Are there any other comparable moments from either trilogy? I think "The Lord of the Rings" might be less guilty of this than "The Hobbit", featuring compression over invention, but parts like the Trolls, like Mirkwood and like the last stage of the journey to the Mountain seem to feature this "vague adaptation" quality quite substantially.
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Old 10-29-2015, 11:24 AM   #2
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An interesting theory that has some attraction.

However, I have to disagree. I think they believed they were "improving" it. I cite the existence of Tauriel. There is no way anybody (not under the influence of powerful brain-addling drugs) would recollect the existence of a female elven warrior when one did not exist in the story.
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Old 10-29-2015, 03:32 PM   #3
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However, I have to disagree. I think they believed they were "improving" it. I cite the existence of Tauriel. There is no way anybody (not under the influence of powerful brain-addling drugs) would recollect the existence of a female elven warrior when one did not exist in the story.
Well, of course I didn't mean in every conceivable case. We know Tauriel was an intentional invention of the filmmakers. Certainly her insertion into various points is a clear example of intentional alteration to the existing narrative.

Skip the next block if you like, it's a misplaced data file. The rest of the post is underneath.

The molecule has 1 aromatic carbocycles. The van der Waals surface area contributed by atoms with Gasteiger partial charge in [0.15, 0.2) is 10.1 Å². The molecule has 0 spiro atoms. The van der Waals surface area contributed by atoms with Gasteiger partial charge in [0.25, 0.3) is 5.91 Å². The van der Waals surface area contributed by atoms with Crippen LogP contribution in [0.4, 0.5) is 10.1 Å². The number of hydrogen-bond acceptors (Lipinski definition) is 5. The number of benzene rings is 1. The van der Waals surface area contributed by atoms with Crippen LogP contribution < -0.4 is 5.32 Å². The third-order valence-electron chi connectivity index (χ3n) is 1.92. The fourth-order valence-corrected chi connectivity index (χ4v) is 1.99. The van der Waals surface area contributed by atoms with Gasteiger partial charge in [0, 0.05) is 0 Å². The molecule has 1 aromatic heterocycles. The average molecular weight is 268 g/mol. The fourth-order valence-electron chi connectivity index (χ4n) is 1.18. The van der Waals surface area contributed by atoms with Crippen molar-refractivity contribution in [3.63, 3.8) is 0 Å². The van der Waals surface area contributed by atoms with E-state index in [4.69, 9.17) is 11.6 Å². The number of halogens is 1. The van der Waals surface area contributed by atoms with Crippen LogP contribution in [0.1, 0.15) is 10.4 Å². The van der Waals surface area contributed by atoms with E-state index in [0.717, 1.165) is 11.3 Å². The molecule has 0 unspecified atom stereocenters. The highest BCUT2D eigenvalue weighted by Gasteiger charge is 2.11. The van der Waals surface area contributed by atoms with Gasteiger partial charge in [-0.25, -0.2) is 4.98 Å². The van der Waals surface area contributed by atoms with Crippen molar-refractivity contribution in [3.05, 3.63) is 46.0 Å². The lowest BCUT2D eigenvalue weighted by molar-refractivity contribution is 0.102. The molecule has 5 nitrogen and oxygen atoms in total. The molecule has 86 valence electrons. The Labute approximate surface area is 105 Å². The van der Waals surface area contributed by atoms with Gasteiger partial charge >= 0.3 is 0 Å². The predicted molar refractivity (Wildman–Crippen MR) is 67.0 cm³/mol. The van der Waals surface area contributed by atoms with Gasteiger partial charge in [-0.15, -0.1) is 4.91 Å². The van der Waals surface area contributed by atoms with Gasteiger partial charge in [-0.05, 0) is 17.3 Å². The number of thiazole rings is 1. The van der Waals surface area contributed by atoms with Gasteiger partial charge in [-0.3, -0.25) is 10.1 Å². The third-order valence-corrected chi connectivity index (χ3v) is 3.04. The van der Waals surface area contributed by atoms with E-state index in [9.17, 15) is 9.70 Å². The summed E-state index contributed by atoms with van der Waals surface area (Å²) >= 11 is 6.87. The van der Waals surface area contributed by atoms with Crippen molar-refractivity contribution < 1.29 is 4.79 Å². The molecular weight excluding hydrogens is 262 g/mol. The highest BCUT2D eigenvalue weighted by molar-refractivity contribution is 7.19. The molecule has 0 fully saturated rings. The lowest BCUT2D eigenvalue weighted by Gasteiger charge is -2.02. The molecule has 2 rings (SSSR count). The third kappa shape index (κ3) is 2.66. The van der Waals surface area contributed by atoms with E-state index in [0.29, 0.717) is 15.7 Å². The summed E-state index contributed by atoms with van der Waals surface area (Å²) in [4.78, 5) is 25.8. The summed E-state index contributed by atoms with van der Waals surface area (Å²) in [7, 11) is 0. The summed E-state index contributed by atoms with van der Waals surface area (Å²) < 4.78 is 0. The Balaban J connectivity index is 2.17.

I'm talking about the "episodes" of the film and how they fail to adapt almost any of the specific details of the source material. It's said that when shooting "The Lord of the Rings", Peter Jackson had a copy of the book with him at all times, and I think generally, while there are changes, many more of the details are retained. At the same time, of course, there are moments where they seem to take a "filling in the blanks" approach when there are in fact no blanks to be filled - the characters time-wasting in Edoras in both "The Two Towers" and "The Return of the King", for instance. I wonder if he had a copy of "The Hobbit" with him at all times, because I can't think it would have been very useful given that, transition from setting to setting aside, the events in those settings bear almost no relation whatsoever to what actually happens in the book.
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Old 10-30-2015, 08:25 AM   #4
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The sad thing is that the changes really took away from the gravity of Thorin's moral decay in the book.
In the book, the Lake-Towners - aside from the Master - treat the Dwarves as returning heroes and honour them with every courtesy. But in the movie, they seem more mean, more fickle, and an attempt is even made to justify Thorin's betrayal of them.

In the book, I saw no justification. Especially not when Thorin actually begins firing at messengers - an act which, by the standards of both the Medieval age and both Tolkien's and our own, is highly dishonourable. And, really, it's not "Dragon-sickness", or any such thing, I think it's pretty clear that it's his true character shining through - which is a far more interesting narrative to me than a sudden mood swing, and an even more sudden swing back.